“What I felt from the leadership from (Saints head coach) Sean (Payton) and (Saints GM) Mickey (Loomis) is there was never an excuse. It was: let’s adapt and let’s adjust, and that’s what we did. From 2005 to 2006, I mean that was a major shift in that team under trying times.”

Pace is referring to the Saints firing Jim Haslett and hiring Sean Payton, and installing Payton’s new systems, all while recovering from Hurricane Katrina. The Saints were incredibly successful working through those hard times too, improving from 3-13 in 2005 to 10-6 and NFC South winners in 2006.

Beyond learning to not let hard times affect his team’s success on the field, Pace says he learned a lot about how to run a team from Payton and Loomis.

“First of all, (Payton’s) very aggressive, he's not afraid to make hard decisions. He’s decisive and Mickey’s the same way: aggressive and decisive, no regrets, never looks back, not afraid to think outside the box, but also very conscious of the culture of that team.

“I think any time you drift away from that-- and it’s easy to do, and enticing to do-- but usually when you do that, once you realize you’ve done that to the locker room, the damage is already done. You try to correct yourself or police a player, the damage is already done in the locker room. So I think it’s being aggressive with the moves you make, not looking back, operating with decisiveness, but then being very conscious of the culture in the locker room.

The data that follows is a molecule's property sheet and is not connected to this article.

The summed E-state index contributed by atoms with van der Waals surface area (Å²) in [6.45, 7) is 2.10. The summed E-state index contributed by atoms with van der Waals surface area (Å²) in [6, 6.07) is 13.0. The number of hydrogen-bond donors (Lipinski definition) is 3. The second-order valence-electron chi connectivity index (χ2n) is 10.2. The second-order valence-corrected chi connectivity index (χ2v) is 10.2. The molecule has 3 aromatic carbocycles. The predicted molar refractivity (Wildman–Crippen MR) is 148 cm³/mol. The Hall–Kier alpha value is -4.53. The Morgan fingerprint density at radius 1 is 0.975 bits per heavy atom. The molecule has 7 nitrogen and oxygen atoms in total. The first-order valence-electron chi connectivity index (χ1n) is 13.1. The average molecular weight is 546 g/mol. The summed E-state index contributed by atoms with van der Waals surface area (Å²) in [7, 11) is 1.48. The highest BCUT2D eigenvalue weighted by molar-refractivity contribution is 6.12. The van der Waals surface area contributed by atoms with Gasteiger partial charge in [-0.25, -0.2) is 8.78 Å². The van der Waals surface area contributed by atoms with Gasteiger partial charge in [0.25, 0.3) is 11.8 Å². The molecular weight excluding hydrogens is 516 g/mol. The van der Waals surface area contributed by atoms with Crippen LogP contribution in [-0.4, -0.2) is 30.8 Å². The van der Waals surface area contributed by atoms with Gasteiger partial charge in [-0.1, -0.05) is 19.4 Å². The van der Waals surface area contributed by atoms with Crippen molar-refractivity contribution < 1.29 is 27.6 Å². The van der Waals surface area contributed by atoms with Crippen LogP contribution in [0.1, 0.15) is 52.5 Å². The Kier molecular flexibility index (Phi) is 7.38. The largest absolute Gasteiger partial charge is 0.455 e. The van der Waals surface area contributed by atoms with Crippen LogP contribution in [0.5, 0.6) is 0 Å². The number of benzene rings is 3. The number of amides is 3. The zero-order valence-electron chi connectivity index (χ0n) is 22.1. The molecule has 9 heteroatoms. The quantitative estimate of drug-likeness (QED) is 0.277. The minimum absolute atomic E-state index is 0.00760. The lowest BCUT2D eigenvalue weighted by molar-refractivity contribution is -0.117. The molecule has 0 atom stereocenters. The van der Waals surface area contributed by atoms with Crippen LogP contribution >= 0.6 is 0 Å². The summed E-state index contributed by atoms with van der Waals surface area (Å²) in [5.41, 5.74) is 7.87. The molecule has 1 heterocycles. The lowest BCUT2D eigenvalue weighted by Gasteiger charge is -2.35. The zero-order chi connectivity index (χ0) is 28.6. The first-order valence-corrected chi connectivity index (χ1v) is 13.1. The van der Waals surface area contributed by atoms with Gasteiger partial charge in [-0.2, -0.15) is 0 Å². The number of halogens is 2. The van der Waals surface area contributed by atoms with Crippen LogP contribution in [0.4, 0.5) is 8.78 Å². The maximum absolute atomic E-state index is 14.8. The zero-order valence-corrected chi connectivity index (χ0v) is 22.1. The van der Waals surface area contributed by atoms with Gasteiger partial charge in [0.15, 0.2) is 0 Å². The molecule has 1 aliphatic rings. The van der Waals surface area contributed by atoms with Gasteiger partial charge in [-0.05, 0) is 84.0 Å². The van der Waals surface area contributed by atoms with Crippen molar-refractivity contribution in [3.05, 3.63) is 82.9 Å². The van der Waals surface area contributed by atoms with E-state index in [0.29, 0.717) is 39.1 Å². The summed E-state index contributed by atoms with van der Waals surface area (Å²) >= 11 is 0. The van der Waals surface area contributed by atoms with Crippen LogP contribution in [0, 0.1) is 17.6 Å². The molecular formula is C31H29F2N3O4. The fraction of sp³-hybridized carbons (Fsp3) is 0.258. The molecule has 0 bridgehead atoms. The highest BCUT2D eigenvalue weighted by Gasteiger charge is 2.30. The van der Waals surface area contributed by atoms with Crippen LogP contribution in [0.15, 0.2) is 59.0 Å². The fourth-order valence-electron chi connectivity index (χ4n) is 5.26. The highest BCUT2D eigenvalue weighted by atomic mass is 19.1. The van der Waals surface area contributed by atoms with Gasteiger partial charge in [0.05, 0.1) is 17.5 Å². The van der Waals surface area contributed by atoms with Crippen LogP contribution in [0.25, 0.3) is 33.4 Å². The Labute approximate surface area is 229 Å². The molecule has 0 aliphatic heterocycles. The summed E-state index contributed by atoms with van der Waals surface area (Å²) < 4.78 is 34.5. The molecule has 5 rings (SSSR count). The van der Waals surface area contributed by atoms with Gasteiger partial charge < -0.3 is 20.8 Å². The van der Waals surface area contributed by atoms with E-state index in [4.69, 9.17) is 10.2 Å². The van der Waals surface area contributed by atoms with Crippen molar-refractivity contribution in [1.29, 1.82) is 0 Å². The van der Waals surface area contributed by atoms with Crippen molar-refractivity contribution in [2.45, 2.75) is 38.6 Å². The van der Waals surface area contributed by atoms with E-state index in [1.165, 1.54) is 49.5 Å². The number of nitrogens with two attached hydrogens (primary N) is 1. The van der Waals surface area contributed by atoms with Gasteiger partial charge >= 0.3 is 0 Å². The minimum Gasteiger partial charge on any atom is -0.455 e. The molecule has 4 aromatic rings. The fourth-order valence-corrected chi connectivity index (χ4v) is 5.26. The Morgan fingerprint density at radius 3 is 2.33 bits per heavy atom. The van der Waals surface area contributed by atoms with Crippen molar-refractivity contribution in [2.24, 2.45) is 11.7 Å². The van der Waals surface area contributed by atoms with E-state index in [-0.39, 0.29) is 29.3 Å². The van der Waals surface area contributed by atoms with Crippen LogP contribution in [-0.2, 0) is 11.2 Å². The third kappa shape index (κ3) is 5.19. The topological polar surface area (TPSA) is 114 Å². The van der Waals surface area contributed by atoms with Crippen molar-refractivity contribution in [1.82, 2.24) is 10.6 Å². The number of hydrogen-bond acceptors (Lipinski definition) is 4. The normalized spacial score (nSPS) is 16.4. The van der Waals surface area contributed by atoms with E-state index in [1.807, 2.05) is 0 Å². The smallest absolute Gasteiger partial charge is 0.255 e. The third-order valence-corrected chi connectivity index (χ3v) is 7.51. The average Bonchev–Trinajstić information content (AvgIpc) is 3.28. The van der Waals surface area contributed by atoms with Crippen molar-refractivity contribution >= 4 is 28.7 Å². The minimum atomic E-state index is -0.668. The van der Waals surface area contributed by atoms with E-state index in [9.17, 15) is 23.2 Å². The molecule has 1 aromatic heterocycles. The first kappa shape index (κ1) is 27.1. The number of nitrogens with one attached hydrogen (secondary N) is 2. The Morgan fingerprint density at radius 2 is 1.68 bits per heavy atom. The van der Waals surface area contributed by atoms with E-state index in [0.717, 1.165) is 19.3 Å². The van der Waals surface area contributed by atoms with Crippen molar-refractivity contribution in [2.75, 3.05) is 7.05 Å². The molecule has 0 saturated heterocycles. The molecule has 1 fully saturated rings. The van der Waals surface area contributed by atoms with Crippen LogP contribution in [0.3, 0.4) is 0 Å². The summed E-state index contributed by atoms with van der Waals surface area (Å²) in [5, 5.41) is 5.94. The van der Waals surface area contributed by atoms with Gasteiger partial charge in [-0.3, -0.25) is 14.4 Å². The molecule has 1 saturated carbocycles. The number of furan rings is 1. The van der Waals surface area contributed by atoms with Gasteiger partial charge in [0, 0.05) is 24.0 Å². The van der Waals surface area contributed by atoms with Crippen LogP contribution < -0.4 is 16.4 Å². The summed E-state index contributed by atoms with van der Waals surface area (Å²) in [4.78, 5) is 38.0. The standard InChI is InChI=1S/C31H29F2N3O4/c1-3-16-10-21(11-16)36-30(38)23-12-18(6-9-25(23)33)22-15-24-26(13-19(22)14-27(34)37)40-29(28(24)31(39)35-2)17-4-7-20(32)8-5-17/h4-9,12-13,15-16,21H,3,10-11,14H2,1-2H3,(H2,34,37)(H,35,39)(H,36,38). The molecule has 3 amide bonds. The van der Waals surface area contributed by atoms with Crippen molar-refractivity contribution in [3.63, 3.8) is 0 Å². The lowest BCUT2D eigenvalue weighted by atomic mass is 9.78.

“It’s a fine line. 12-4 to 8-8, it’s a fine line I think, because the people, the staff, the people in your building are conscious of that.”

Pace has certainly acted decisively when building his roster, trading up to draft Mitchell Trubisky, Leonard Floyd, Anthony Miller and David Montgomery.

But he later says, there’s more nuance than simply acting decisively to become an effective leader.

“When you’re making a hard decision, what’s best for the organization?” Pace said. “Not letting your ego get in the way because ‘Hey, this was your idea,’ ‘You selected this player,’ whatever it is, what’s best for the team? And sometimes those are decisions when you have to remove emotions.”

Pace has shown the ability to set aside his ego to make those hard decisions too. Most recently he opted not to pick up Trubisky’s fifth-year option. He already cut Leonard Floyd. And after he didn’t offer Kyle Fuller a fifth-year option, he paid even more to keep Fuller since the cornerback proved he deserved to stay.

“For me, to be honest, I think that’s come pretty natural and pretty easy, and I think it’s because of my experience in New Orleans.”

RELATED: Why Ryan Pace ultimately decided to trade for Nick Foles